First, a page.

Chemical reactions of fission product deposits and iodine transport in primary circuit conditions

Jarmo Kalilainen (Corresponding Author), Teemu Kärkelä, Riitta Zilliacus, Unto Tapper, Ari Auvinen, Jorma Jokiniemi

Research output: Contribution to journalArticleScientificpeer-review

17 Citations (Scopus)

Abstract

The objective of this work was to examine the chemical reactions taking place on primary circuit surfaces and their effect on fission product transport in a severe nuclear reactor accident. Especially transport of gaseous and aerosol phase iodine was studied. Caesium iodide (CsI) was used as precursor material for iodine species. Also, effects of molybdenum and boron on transport of iodine were investigated. The experimental work showed that when CsI alone was used as a precursor, as much as 20% of the released iodine was in gaseous form and the rest as aerosol particles. Aerosol particles were most likely CsI. When the amount of hydrogen in the carrier gas was increased, the fraction of gaseous iodine decreased. When Boron was added to the precursor, a glassy caesium borate surface was formed on the crucible. Boron trapped most of the caesium and also a fraction of iodine, causing almost all released iodine to be in gaseous form. When Mo was introduced in the precursor, most of the iodine was again released in gaseous form. Oxidised Mo reacted with caesium releasing iodine from CsI. The effect of Mo on iodine transport depended much on H 2 concentration and was observed to be substantially greater on stainless steel surface. When stainless steel crucible was used, Mo was found in small amounts from aerosol particles, indicating that it was probably released as caesium molybdate or as molybdenum oxide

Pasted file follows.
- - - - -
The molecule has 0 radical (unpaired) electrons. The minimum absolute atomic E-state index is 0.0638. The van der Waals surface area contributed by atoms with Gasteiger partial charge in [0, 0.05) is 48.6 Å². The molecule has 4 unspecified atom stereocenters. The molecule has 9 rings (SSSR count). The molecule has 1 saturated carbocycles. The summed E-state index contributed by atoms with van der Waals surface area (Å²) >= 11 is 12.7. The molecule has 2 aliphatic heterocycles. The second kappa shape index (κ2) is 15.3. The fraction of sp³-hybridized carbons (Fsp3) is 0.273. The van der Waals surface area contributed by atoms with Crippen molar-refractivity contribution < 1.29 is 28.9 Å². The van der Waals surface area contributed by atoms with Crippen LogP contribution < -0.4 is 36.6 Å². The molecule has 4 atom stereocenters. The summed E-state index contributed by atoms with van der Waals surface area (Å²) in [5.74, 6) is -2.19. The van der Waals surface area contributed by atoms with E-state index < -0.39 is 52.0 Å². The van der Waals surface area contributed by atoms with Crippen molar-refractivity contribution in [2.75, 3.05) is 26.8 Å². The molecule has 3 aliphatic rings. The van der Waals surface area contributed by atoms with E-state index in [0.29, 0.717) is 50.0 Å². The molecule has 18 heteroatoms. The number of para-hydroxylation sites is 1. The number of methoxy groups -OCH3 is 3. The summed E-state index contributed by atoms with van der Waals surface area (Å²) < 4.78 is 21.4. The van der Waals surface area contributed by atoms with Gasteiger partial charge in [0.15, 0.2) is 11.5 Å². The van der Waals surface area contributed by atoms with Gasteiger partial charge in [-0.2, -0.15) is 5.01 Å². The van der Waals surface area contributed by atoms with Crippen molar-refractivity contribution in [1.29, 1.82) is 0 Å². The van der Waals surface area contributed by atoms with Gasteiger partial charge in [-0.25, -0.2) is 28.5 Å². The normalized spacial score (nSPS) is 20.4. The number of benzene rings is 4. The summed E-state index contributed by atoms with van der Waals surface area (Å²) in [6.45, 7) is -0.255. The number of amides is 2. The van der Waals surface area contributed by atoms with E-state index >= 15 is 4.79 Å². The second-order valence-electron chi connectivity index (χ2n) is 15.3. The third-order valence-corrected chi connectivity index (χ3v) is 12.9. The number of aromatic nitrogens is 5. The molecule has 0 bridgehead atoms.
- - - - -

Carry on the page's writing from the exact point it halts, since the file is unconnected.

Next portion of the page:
Original languageEnglish
Pages (from-to)140-147
JournalNuclear Engineering and Design
Volume267
DOIs
Publication statusPublished - 2014
MoE publication typeA1 Journal article-refereed

Fingerprint

fission products
Fission products
iodine
Iodine
chemical reaction
cesium
Chemical reactions
chemical reactions
Deposits
deposits
Cesium iodide
Networks (circuits)